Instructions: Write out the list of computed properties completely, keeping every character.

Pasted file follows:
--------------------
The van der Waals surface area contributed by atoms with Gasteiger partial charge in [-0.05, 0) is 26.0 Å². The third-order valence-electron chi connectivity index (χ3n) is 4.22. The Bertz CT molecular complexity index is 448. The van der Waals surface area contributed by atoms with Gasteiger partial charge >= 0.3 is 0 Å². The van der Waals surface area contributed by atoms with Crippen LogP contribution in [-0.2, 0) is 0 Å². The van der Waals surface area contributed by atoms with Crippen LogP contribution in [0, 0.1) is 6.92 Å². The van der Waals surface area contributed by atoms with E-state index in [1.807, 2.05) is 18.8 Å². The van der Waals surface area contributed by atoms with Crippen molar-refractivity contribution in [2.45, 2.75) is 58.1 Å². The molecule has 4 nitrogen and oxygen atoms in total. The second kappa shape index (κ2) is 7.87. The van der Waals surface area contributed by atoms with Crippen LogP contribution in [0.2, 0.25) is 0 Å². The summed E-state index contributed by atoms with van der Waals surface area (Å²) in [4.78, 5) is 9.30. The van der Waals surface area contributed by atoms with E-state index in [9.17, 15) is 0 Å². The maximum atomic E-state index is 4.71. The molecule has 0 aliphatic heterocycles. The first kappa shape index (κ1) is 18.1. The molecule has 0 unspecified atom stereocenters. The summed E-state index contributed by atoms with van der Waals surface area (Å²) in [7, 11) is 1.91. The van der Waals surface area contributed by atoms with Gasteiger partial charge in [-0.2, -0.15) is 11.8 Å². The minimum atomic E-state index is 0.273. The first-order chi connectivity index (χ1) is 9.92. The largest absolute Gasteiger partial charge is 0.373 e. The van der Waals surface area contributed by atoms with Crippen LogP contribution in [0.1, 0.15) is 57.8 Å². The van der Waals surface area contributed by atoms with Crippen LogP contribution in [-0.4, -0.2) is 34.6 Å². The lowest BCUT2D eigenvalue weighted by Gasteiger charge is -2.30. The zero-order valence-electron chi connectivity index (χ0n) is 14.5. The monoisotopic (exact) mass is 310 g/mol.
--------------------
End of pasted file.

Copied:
The van der Waals surface area contributed by atoms with Gasteiger partial charge in [-0.05, 0) is 26.0 Å². The third-order valence-electron chi connectivity index (χ3n) is 4.22. The Bertz CT molecular complexity index is 448. The van der Waals surface area contributed by atoms with Gasteiger partial charge >= 0.3 is 0 Å². The van der Waals surface area contributed by atoms with Crippen LogP contribution in [-0.2, 0) is 0 Å². The van der Waals surface area contributed by atoms with Crippen LogP contribution in [0, 0.1) is 6.92 Å². The van der Waals surface area contributed by atoms with E-state index in [1.807, 2.05) is 18.8 Å². The van der Waals surface area contributed by atoms with Crippen molar-refractivity contribution in [2.45, 2.75) is 58.1 Å². The molecule has 4 nitrogen and oxygen atoms in total. The second kappa shape index (κ2) is 7.87. The van der Waals surface area contributed by atoms with Crippen LogP contribution in [0.2, 0.25) is 0 Å². The summed E-state index contributed by atoms with van der Waals surface area (Å²) in [4.78, 5) is 9.30. The van der Waals surface area contributed by atoms with E-state index in [9.17, 15) is 0 Å². The maximum atomic E-state index is 4.71. The molecule has 0 aliphatic heterocycles. The first kappa shape index (κ1) is 18.1. The molecule has 0 unspecified atom stereocenters. The summed E-state index contributed by atoms with van der Waals surface area (Å²) in [7, 11) is 1.91. The van der Waals surface area contributed by atoms with Gasteiger partial charge in [-0.2, -0.15) is 11.8 Å². The minimum atomic E-state index is 0.273. The first-order chi connectivity index (χ1) is 9.92. The largest absolute Gasteiger partial charge is 0.373 e. The van der Waals surface area contributed by atoms with Crippen LogP contribution in [0.1, 0.15) is 57.8 Å². The van der Waals surface area contributed by atoms with Crippen LogP contribution in [-0.4, -0.2) is 34.6 Å². The lowest BCUT2D eigenvalue weighted by Gasteiger charge is -2.30. The zero-order valence-electron chi connectivity index (χ0n) is 14.5. The monoisotopic (exact) mass is 310 g/mol.